It’s the Flu, What to Do?

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by Dr. Jennifer Karon-Flores, ND

Well, it’s happened.  I have not had the flu in years, but guess what?  Last week was my week to get sick.  I had a fever and chills, cough, and generally felt quite sorry for myself (though I'm on the mend).  If you had an appointment with me earlier this week, you received a call rescheduling that appointment.  Because when I get sick, I stay home, just like I recommend to my patients.  I really do try to practice what I preach.  Which is why I am going to tell you what I do for myself when I get sick.  These are easy things you can do at home for yourself and your family, to help ease symptoms and speed healing (always check with your naturopathic physician before beginning a new health treatment).  But, I’m getting ahead of myself.  Let’s get back to the symptoms, especially fever.  Often this is a symptom I get calls and emails about, especially from parents.  When to worry?  When to let it cook? 

Fever: The Best Immune System Tune-Up

Fever is our body’s way of fighting illness and improving immune function.  When it is suppressed with medication, illness lasts longer.  Really!  A study published in 2011 showed that children who are allowed to manifest a fever during illness get better more quickly than those who are given fever reducer such as ibuprofen.  What is a good, healthy fever?  Anything up to 103.5 degrees in children, and up to 102 degrees in adults.  In infants under 6 months and adults over 65 years, or anyone who is immune-compromised, special care must be taken to diagnose and manage fever under a doctor’s care.  In general, allowing fever to run its course and doing things to manage discomfort without reducing the fever is preferred.  When to give fever reducer?  When the temperature goes above those listed above, or when the patient is so uncomfortable due to the fever that they can’t sleep.  Sleep is essential to healing, and if fever reducer is needed for good restful sleep, I vote for sleep!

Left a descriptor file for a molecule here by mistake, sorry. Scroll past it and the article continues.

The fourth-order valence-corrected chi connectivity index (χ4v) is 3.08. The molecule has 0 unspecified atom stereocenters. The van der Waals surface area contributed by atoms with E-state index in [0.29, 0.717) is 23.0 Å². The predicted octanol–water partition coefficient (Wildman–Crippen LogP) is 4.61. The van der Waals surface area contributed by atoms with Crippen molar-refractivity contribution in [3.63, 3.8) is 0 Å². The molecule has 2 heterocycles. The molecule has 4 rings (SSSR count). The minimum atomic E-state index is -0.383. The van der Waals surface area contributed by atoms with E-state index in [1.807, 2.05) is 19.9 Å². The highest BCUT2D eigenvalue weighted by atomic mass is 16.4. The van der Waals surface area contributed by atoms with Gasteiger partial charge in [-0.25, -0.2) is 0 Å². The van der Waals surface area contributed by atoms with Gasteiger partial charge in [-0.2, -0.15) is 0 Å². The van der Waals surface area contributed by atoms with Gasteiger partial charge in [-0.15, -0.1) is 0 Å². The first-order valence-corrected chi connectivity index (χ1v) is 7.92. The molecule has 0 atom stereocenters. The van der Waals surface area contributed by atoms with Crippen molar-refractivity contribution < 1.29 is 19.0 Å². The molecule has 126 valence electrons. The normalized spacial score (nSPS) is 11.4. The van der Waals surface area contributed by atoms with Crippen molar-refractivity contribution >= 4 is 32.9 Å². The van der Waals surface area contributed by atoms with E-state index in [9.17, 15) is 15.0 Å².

Warming Socks: Home Hydrotherapy (for little ones I call these “magic socks”)

This treatment acts to reflexively increase circulation and decrease congestion in the upper respiratory passages, head, and throat. It has a sedating action and many patients report that they sleep much better during the treatment. This treatment is also effective for pain relief and increases the healing response during acute infections. The warming sock treatment is best if repeated for three nights in a row, or as instructed by your physician.


Any inflammation or infection of the throat (including simple sore throat), neck pain, ear infections, headaches, migraines, nasal congestion, upper respiratory infections, sinus infections, teething, fever management.


1 pair thin cotton socks

1 pair thick wool socks

Warm bath or foot bath


  • Warm your feet first. This may be done by taking a hot shower or bath, or by simply soaking them in a tub of hot water for 5-10 minutes. This is very important as the treatment will not be as effective and could be harmful if feet are not warmed first.
  • Take a pair of thin cotton socks and soak them completely in the foot bath water. Wring the socks out thoroughly so they do not drip and set them on the edge of the tub next to you. The socks should be cold by the time you are done warming your feet.
  • When your feet are sufficiently warmed, dry them with a towel.
  • Get into bed.
  • Place wet socks on your feet, cover them with thick wool socks, and immediately get under the covers and go to bed. Avoid getting chilled.
  • Keep the socks on overnight. You will find that not only will the cotton socks be dry by morning, your feet will be as warm as little toasters! 

What else to do when you’re sick? 

Hydrate with broth and herbal tea, use raw honey as cough medicine (in anyone over 1 year old), take baths with Epsom salts to relieve aches and chills, and rest, rest, rest.  The life cycle of a virus is 7 days, so expect that it will be at least 7 days before you are feeling well again.


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